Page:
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Creating an airport experience
Chapman Taylor

Pressures on spend mean terminals need to increase dwell and patronage similar to a private members club, along the lines of a successful airline lounge. In doing so, revenue will flow.

Harry Selfridge, who founded Selfridges in London, had an underlying philosophy that his store shouldn’t be seen simply as a ‘shop’ where he sold ‘stuff’. He was passionate about Selfridges being a social and cultural center where people could commune, relax, browse and enjoy the experience.

Why would passengers choose to go to the airport early? The answer is that airports have the potential to offer personalized comfort to passengers, with a range and quality of experiences currently only available at airline lounges.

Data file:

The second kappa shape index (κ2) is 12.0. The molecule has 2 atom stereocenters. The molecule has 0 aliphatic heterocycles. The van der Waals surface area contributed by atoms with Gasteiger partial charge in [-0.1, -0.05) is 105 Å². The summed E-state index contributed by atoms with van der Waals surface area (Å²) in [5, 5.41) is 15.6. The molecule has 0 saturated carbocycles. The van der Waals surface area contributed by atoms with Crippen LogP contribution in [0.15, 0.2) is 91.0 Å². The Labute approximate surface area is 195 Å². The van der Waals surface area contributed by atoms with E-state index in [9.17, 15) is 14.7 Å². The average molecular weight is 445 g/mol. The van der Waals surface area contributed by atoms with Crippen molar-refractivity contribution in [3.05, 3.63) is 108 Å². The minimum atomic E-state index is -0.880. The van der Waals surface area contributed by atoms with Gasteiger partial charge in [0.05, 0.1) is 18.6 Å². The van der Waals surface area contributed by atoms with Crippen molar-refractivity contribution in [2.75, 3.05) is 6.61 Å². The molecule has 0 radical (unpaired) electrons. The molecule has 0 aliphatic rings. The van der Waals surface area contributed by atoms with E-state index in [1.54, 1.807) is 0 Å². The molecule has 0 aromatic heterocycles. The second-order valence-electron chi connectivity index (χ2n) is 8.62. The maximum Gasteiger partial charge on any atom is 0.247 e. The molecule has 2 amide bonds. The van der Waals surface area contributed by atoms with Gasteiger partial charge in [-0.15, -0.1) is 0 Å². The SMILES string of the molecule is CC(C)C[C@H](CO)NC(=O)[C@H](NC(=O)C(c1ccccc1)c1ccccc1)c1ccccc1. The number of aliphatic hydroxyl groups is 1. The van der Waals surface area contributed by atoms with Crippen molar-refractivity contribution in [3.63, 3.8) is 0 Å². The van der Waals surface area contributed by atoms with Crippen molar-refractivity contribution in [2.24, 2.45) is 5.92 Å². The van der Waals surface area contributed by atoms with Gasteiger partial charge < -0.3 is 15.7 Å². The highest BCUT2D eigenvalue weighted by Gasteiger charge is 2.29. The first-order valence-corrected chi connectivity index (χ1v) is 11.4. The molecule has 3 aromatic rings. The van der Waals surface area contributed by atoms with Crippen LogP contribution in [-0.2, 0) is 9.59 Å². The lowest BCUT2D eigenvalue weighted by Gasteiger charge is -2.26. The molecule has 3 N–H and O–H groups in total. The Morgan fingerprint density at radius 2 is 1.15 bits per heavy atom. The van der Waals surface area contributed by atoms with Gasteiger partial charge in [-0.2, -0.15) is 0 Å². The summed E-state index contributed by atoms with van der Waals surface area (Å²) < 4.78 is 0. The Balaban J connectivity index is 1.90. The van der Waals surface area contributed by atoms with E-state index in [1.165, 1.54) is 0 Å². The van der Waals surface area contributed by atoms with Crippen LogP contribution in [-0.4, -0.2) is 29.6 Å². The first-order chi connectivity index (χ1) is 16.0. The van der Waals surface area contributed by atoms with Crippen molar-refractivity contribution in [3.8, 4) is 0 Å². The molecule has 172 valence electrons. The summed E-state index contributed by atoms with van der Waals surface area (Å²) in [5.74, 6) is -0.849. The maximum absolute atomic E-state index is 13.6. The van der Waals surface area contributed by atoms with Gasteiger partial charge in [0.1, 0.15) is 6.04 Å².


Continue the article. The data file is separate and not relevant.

Catering for the need to meet, work, relax, eat, drink, shop and be entertained, airports should offer everyone the kind of experience that currently requires membership. The main lounge should be the key selling point.

Processes will remain vital, but key to success will be a relevant, customer-focused brand. Airports have strong brand identities, but these tend to emphasize the operational side. In the coming decades, it will be more akin to curating a resort and creating a positive and memorable passenger experience.

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